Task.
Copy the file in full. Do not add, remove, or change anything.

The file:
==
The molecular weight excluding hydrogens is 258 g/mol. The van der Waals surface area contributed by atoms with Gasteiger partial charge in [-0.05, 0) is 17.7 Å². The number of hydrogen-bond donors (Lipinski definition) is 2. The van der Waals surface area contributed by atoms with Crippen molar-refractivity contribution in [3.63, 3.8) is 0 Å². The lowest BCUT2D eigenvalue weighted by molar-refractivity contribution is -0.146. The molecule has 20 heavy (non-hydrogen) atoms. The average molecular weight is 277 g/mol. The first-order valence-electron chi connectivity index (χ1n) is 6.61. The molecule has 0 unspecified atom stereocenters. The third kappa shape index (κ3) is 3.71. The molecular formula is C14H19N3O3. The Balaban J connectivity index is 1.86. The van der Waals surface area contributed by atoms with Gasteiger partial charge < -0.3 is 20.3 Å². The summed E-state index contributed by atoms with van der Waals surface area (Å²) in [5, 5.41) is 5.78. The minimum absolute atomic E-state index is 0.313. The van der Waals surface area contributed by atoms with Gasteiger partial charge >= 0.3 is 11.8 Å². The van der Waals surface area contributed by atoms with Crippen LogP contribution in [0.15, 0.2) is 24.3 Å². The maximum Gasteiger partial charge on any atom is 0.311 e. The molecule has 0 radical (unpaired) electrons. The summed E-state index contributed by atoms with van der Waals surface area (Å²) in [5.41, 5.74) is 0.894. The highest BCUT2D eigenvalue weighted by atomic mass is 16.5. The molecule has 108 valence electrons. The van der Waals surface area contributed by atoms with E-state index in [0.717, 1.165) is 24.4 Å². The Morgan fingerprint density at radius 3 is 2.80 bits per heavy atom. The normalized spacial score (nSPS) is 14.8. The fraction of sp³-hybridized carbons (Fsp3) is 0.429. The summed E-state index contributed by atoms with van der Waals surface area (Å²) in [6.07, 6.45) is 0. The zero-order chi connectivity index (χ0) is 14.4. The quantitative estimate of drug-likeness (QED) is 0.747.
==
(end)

The molecular weight excluding hydrogens is 258 g/mol. The van der Waals surface area contributed by atoms with Gasteiger partial charge in [-0.05, 0) is 17.7 Å². The number of hydrogen-bond donors (Lipinski definition) is 2. The van der Waals surface area contributed by atoms with Crippen molar-refractivity contribution in [3.63, 3.8) is 0 Å². The lowest BCUT2D eigenvalue weighted by molar-refractivity contribution is -0.146. The molecule has 20 heavy (non-hydrogen) atoms. The average molecular weight is 277 g/mol. The first-order valence-electron chi connectivity index (χ1n) is 6.61. The molecule has 0 unspecified atom stereocenters. The third kappa shape index (κ3) is 3.71. The molecular formula is C14H19N3O3. The Balaban J connectivity index is 1.86. The van der Waals surface area contributed by atoms with Gasteiger partial charge < -0.3 is 20.3 Å². The summed E-state index contributed by atoms with van der Waals surface area (Å²) in [5, 5.41) is 5.78. The minimum absolute atomic E-state index is 0.313. The van der Waals surface area contributed by atoms with Gasteiger partial charge >= 0.3 is 11.8 Å². The van der Waals surface area contributed by atoms with Crippen LogP contribution in [0.15, 0.2) is 24.3 Å². The maximum Gasteiger partial charge on any atom is 0.311 e. The molecule has 0 radical (unpaired) electrons. The summed E-state index contributed by atoms with van der Waals surface area (Å²) in [5.41, 5.74) is 0.894. The highest BCUT2D eigenvalue weighted by atomic mass is 16.5. The molecule has 108 valence electrons. The van der Waals surface area contributed by atoms with E-state index in [0.717, 1.165) is 24.4 Å². The Morgan fingerprint density at radius 3 is 2.80 bits per heavy atom. The normalized spacial score (nSPS) is 14.8. The fraction of sp³-hybridized carbons (Fsp3) is 0.429. The summed E-state index contributed by atoms with van der Waals surface area (Å²) in [6.07, 6.45) is 0. The zero-order chi connectivity index (χ0) is 14.4. The quantitative estimate of drug-likeness (QED) is 0.747.